Low- and high-end fashion products tend to have less conspicuous brand markers than midprice goods, according to a paper soon to be published in The Journal of Consumer Research. Rather than rely on obvious logos, expensive products use more discreet markers, such as distinctive design or detailing. High-end consumers prefer markers of status that are not decipherable by the mainstream. These signal group identity only to others with the connoisseurship to recognize their insider standing.
this is just empirical support for the rick harbaugh paper on counter-signaling, which i'm sure you know - which provides a theory that addresses question you ask at end of post - ie even if different people signal in different ways, can still be sustained (and be informative) in equilibrium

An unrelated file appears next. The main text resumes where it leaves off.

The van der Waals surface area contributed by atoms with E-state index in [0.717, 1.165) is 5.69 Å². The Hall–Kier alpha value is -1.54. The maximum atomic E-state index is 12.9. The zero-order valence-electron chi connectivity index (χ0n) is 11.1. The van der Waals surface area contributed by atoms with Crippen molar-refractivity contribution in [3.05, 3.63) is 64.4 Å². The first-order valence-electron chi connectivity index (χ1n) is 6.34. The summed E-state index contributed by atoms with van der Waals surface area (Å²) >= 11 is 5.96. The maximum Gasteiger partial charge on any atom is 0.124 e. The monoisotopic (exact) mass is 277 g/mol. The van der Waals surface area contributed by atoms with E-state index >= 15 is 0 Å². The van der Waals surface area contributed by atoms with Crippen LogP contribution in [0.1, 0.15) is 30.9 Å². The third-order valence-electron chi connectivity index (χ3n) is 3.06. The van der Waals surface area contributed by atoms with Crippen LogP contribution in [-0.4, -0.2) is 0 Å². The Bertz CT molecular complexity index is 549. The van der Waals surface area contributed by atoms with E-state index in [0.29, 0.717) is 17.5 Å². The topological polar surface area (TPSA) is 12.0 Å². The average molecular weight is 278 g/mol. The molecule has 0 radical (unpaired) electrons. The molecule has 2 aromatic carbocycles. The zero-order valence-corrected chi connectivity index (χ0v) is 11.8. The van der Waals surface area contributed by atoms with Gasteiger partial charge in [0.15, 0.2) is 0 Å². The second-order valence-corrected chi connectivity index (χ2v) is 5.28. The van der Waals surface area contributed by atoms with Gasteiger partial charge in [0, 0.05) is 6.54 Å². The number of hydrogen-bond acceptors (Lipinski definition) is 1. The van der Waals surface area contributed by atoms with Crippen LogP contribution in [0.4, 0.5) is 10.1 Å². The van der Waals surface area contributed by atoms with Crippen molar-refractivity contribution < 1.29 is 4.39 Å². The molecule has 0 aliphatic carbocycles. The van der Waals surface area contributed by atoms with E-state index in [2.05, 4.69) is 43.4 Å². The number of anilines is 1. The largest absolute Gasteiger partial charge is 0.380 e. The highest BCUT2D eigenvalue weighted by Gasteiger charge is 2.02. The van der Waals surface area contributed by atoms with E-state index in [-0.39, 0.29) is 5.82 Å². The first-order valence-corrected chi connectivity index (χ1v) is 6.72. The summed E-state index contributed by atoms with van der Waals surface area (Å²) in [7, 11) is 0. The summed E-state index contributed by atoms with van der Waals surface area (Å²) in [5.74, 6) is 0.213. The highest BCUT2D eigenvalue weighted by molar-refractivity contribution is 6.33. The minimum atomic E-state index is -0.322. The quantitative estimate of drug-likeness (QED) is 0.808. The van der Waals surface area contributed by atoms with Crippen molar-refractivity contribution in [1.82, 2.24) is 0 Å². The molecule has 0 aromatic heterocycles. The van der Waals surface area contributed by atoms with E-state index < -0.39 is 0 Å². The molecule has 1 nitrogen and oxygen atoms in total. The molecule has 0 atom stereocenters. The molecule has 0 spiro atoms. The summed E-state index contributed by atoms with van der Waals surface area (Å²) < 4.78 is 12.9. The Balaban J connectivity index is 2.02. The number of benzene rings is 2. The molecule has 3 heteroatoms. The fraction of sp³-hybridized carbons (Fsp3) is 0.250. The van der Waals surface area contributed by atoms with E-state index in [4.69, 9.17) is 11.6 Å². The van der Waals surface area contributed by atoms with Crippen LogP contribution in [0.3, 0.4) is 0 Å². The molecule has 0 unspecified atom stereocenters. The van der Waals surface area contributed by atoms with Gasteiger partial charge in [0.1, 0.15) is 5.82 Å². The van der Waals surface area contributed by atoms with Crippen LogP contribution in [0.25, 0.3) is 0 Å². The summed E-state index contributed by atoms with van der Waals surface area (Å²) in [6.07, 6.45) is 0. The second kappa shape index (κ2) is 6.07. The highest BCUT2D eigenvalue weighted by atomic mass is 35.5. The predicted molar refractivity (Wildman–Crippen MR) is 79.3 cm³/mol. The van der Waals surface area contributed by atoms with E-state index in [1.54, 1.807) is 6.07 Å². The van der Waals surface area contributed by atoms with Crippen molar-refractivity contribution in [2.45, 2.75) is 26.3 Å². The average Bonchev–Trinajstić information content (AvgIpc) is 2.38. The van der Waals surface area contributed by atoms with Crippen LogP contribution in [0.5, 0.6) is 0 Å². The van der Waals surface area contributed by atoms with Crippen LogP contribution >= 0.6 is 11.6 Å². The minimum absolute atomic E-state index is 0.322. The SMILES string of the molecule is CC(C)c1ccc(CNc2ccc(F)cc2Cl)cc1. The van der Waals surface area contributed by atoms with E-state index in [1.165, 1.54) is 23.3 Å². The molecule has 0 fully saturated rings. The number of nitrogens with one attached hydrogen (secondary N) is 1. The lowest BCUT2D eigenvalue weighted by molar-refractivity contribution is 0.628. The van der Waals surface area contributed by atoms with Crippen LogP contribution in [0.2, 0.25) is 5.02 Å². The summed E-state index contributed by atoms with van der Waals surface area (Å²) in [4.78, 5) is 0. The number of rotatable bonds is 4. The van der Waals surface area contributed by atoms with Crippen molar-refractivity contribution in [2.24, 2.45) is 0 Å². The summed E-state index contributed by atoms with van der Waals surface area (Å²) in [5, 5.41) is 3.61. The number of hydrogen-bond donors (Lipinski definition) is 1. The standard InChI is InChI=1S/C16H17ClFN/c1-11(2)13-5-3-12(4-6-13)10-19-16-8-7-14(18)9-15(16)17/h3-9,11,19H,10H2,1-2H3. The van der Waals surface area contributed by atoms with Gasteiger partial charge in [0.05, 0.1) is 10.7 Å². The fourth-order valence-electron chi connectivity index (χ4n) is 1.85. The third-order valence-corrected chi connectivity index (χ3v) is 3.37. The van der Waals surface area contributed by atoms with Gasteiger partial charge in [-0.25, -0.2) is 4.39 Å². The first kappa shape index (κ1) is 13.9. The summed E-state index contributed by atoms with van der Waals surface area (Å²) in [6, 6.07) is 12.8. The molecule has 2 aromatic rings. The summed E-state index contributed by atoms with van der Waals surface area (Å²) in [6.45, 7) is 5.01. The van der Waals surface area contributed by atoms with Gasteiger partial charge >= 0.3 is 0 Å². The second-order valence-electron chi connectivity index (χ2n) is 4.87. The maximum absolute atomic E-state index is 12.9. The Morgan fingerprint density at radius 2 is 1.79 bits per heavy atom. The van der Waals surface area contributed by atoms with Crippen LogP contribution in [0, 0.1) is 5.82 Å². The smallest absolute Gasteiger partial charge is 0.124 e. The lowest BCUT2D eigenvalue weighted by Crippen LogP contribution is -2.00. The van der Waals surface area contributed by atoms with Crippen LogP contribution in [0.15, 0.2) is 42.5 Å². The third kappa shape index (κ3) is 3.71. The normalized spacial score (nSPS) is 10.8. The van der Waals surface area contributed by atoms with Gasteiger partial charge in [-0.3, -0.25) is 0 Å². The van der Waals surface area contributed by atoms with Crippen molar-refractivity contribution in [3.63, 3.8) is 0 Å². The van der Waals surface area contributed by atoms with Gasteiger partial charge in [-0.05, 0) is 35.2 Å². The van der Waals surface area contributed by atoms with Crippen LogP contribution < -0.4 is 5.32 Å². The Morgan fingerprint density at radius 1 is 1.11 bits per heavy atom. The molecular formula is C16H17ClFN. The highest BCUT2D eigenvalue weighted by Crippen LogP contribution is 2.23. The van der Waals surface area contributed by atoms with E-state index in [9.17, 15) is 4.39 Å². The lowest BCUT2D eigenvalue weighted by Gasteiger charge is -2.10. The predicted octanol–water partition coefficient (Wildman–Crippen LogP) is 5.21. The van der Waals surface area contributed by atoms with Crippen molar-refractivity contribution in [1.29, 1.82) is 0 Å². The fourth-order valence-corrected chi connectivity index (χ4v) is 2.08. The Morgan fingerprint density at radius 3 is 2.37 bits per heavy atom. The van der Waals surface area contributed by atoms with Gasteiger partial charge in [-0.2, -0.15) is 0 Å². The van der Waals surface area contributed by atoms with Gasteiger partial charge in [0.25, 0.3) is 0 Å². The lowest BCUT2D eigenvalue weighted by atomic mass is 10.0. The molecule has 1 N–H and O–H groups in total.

So, that would imply the ultimate high-class clothing brand is Muji. (http://en.wikipedia.org/wik...
Muji's first US outpost was a shop inside the Museum of Modern Art. Hmm.... (cf. http://tmagazine.blogs.nyti...
I seem to remember Paul Fussell telling me a similar story (from back in the 80's!). Only what Fussell says is that the "class" of a piece of attire has in inverse relationship with the legibility of writing that appears on it.
At the very top of the high-class clothing, there are no markings at all.
This also rather kills the fallacious concept of there being a single continuum of status. If there were only one form of universal status, then you'd always want people to recognize your status. This reinforces the fact that there are distinct subgroups. People who seriously care about fashion only care what other similar people think, not what people in general think.
I would be very surprised if this is limited to the high-end. I would imagine most subgroups have signals they respect and don't. The skater kids and the goth kids and the preppy kids all have specific brands they do or don't approve of and certain actions and achievements they think are cool or uncool which the other subgroups may be wholly unaware of.